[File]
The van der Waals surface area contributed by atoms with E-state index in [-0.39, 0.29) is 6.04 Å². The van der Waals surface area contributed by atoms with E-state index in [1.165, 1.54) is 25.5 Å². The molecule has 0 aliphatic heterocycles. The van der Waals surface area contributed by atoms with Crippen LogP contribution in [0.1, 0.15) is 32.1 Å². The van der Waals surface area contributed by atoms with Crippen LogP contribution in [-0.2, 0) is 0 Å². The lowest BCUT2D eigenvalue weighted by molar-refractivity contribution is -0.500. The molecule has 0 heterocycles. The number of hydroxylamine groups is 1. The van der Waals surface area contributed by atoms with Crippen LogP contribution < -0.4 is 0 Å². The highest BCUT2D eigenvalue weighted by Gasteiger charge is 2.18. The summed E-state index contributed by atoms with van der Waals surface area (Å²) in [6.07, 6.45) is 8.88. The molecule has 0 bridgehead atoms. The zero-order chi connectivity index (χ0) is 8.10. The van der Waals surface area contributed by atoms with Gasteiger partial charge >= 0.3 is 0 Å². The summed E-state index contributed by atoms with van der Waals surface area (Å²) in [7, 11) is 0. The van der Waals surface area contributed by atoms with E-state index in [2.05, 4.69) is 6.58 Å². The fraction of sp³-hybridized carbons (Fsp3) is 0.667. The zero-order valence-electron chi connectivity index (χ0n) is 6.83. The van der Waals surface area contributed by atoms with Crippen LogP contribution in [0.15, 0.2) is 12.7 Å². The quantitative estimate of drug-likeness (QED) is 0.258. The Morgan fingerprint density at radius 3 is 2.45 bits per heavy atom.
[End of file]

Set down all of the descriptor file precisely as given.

The van der Waals surface area contributed by atoms with E-state index in [-0.39, 0.29) is 6.04 Å². The van der Waals surface area contributed by atoms with E-state index in [1.165, 1.54) is 25.5 Å². The molecule has 0 aliphatic heterocycles. The van der Waals surface area contributed by atoms with Crippen LogP contribution in [0.1, 0.15) is 32.1 Å². The van der Waals surface area contributed by atoms with Crippen LogP contribution in [-0.2, 0) is 0 Å². The lowest BCUT2D eigenvalue weighted by molar-refractivity contribution is -0.500. The molecule has 0 heterocycles. The number of hydroxylamine groups is 1. The van der Waals surface area contributed by atoms with Crippen LogP contribution < -0.4 is 0 Å². The highest BCUT2D eigenvalue weighted by Gasteiger charge is 2.18. The summed E-state index contributed by atoms with van der Waals surface area (Å²) in [6.07, 6.45) is 8.88. The molecule has 0 bridgehead atoms. The zero-order chi connectivity index (χ0) is 8.10. The van der Waals surface area contributed by atoms with Gasteiger partial charge >= 0.3 is 0 Å². The summed E-state index contributed by atoms with van der Waals surface area (Å²) in [7, 11) is 0. The van der Waals surface area contributed by atoms with E-state index in [2.05, 4.69) is 6.58 Å². The fraction of sp³-hybridized carbons (Fsp3) is 0.667. The zero-order valence-electron chi connectivity index (χ0n) is 6.83. The van der Waals surface area contributed by atoms with Crippen LogP contribution in [0.15, 0.2) is 12.7 Å². The quantitative estimate of drug-likeness (QED) is 0.258. The Morgan fingerprint density at radius 3 is 2.45 bits per heavy atom.